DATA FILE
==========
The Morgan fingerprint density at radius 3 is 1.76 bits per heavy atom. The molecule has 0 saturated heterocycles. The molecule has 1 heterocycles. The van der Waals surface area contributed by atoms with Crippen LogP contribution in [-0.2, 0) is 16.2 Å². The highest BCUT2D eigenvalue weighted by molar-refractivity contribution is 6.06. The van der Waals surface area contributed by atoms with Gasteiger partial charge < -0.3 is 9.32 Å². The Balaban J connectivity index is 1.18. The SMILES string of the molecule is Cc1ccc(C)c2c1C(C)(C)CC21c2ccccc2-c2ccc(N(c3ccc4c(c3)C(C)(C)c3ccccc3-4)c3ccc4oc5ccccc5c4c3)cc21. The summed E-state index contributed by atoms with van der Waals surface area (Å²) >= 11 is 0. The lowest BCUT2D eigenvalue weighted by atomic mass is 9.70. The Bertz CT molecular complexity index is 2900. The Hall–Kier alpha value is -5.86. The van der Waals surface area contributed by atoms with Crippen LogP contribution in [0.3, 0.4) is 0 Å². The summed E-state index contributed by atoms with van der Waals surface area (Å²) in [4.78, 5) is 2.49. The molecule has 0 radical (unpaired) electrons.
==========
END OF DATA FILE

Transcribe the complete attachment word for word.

The Morgan fingerprint density at radius 3 is 1.76 bits per heavy atom. The molecule has 0 saturated heterocycles. The molecule has 1 heterocycles. The van der Waals surface area contributed by atoms with Crippen LogP contribution in [-0.2, 0) is 16.2 Å². The highest BCUT2D eigenvalue weighted by molar-refractivity contribution is 6.06. The van der Waals surface area contributed by atoms with Gasteiger partial charge < -0.3 is 9.32 Å². The Balaban J connectivity index is 1.18. The SMILES string of the molecule is Cc1ccc(C)c2c1C(C)(C)CC21c2ccccc2-c2ccc(N(c3ccc4c(c3)C(C)(C)c3ccccc3-4)c3ccc4oc5ccccc5c4c3)cc21. The summed E-state index contributed by atoms with van der Waals surface area (Å²) >= 11 is 0. The lowest BCUT2D eigenvalue weighted by atomic mass is 9.70. The Bertz CT molecular complexity index is 2900. The Hall–Kier alpha value is -5.86. The van der Waals surface area contributed by atoms with Crippen LogP contribution in [0.3, 0.4) is 0 Å². The summed E-state index contributed by atoms with van der Waals surface area (Å²) in [4.78, 5) is 2.49. The molecule has 0 radical (unpaired) electrons.